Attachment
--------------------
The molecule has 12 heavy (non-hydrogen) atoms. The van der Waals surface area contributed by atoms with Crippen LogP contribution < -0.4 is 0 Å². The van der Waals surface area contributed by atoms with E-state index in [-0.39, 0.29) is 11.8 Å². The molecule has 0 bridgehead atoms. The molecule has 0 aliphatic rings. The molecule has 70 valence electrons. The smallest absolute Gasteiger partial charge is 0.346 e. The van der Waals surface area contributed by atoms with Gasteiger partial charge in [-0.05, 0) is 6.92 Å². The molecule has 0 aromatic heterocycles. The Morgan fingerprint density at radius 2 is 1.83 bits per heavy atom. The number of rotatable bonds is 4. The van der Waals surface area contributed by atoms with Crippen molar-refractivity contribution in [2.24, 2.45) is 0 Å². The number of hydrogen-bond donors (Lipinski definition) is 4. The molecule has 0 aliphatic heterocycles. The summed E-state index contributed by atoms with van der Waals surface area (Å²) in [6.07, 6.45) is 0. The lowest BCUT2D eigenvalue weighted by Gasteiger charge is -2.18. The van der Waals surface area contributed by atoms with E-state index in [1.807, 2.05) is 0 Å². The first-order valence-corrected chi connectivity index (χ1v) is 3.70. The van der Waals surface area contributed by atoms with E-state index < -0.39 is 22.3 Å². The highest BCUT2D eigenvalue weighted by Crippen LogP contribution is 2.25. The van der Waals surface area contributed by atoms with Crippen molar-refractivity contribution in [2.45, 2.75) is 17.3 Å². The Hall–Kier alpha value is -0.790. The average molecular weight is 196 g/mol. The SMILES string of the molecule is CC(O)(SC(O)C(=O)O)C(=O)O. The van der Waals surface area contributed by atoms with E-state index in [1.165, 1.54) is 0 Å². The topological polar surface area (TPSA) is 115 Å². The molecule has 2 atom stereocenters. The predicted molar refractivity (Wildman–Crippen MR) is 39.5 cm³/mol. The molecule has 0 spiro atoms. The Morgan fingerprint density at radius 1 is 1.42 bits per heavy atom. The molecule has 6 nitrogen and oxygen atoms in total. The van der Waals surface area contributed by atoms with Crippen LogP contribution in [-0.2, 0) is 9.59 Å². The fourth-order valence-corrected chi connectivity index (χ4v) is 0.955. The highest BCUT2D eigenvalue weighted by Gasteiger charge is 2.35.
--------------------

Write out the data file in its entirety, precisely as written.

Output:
The molecule has 12 heavy (non-hydrogen) atoms. The van der Waals surface area contributed by atoms with Crippen LogP contribution < -0.4 is 0 Å². The van der Waals surface area contributed by atoms with E-state index in [-0.39, 0.29) is 11.8 Å². The molecule has 0 bridgehead atoms. The molecule has 0 aliphatic rings. The molecule has 70 valence electrons. The smallest absolute Gasteiger partial charge is 0.346 e. The van der Waals surface area contributed by atoms with Gasteiger partial charge in [-0.05, 0) is 6.92 Å². The molecule has 0 aromatic heterocycles. The Morgan fingerprint density at radius 2 is 1.83 bits per heavy atom. The number of rotatable bonds is 4. The van der Waals surface area contributed by atoms with Crippen molar-refractivity contribution in [2.24, 2.45) is 0 Å². The number of hydrogen-bond donors (Lipinski definition) is 4. The molecule has 0 aliphatic heterocycles. The summed E-state index contributed by atoms with van der Waals surface area (Å²) in [6.07, 6.45) is 0. The lowest BCUT2D eigenvalue weighted by Gasteiger charge is -2.18. The van der Waals surface area contributed by atoms with E-state index in [1.807, 2.05) is 0 Å². The first-order valence-corrected chi connectivity index (χ1v) is 3.70. The van der Waals surface area contributed by atoms with E-state index < -0.39 is 22.3 Å². The highest BCUT2D eigenvalue weighted by Crippen LogP contribution is 2.25. The van der Waals surface area contributed by atoms with Crippen molar-refractivity contribution in [2.45, 2.75) is 17.3 Å². The Hall–Kier alpha value is -0.790. The average molecular weight is 196 g/mol. The SMILES string of the molecule is CC(O)(SC(O)C(=O)O)C(=O)O. The van der Waals surface area contributed by atoms with E-state index in [1.165, 1.54) is 0 Å². The topological polar surface area (TPSA) is 115 Å². The molecule has 2 atom stereocenters. The predicted molar refractivity (Wildman–Crippen MR) is 39.5 cm³/mol. The molecule has 0 spiro atoms. The Morgan fingerprint density at radius 1 is 1.42 bits per heavy atom. The molecule has 6 nitrogen and oxygen atoms in total. The van der Waals surface area contributed by atoms with Crippen LogP contribution in [-0.2, 0) is 9.59 Å². The fourth-order valence-corrected chi connectivity index (χ4v) is 0.955. The highest BCUT2D eigenvalue weighted by Gasteiger charge is 2.35.